The Erosion of Tariff Preferences: The Impact of U.S. Tariff Reductions on Developing Countries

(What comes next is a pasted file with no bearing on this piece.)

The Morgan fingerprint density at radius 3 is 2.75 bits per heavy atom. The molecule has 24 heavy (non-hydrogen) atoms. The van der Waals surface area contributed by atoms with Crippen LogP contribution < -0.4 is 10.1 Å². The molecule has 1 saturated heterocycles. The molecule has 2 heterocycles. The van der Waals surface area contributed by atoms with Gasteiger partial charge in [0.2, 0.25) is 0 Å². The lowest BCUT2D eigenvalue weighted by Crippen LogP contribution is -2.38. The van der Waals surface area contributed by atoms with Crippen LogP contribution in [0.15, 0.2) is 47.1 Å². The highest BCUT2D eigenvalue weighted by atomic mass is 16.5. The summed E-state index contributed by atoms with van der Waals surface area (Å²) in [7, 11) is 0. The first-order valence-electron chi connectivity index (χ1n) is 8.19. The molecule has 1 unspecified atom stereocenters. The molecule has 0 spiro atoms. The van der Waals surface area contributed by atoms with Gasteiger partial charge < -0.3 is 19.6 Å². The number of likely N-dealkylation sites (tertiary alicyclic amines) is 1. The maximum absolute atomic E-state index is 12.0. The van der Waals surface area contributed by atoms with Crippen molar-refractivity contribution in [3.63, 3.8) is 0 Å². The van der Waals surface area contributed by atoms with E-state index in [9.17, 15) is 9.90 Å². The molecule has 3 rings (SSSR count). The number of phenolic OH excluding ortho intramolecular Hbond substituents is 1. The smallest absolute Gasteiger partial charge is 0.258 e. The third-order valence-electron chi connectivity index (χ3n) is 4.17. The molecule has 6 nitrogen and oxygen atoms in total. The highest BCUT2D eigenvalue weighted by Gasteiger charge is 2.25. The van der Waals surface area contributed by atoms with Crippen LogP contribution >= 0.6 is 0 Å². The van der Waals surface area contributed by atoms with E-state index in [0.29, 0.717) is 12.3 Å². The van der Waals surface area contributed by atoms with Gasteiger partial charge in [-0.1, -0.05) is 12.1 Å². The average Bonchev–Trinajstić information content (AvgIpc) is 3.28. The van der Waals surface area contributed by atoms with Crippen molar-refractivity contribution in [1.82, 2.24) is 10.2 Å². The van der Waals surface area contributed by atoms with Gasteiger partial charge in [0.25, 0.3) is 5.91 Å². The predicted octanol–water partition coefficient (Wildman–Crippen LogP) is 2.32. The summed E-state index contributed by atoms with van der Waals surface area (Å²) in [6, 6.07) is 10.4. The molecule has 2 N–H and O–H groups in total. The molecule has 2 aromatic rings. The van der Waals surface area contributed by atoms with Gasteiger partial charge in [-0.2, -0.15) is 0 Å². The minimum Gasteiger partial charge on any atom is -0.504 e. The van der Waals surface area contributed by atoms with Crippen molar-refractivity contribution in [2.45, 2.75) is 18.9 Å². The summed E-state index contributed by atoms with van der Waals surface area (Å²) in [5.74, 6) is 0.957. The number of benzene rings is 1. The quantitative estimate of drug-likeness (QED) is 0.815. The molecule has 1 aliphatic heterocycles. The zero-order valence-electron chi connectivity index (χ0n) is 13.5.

The Generalized System of Preferences (GSP), the program instituted in 1976 that allows developing countries to export thousands of products to the United States duty-free, is an important element of U.S. efforts to promote economic growth in the developing world. However, since the program's inception U.S. tariff rates have fallen significantly, thus potentially reducing the ability of the GSP program to encourage U.S. imports from beneficiary countries. This paper estimates the impact of U.S. tariff reductions on imports from the developing world using a panel of import data from 76 countries and 2,389 GSP-eligible products between 1998 and 2001. It finds that reductions in U.S. tariff rates have diminished imports from developing countries significantly, although some countries have been impacted more than others.
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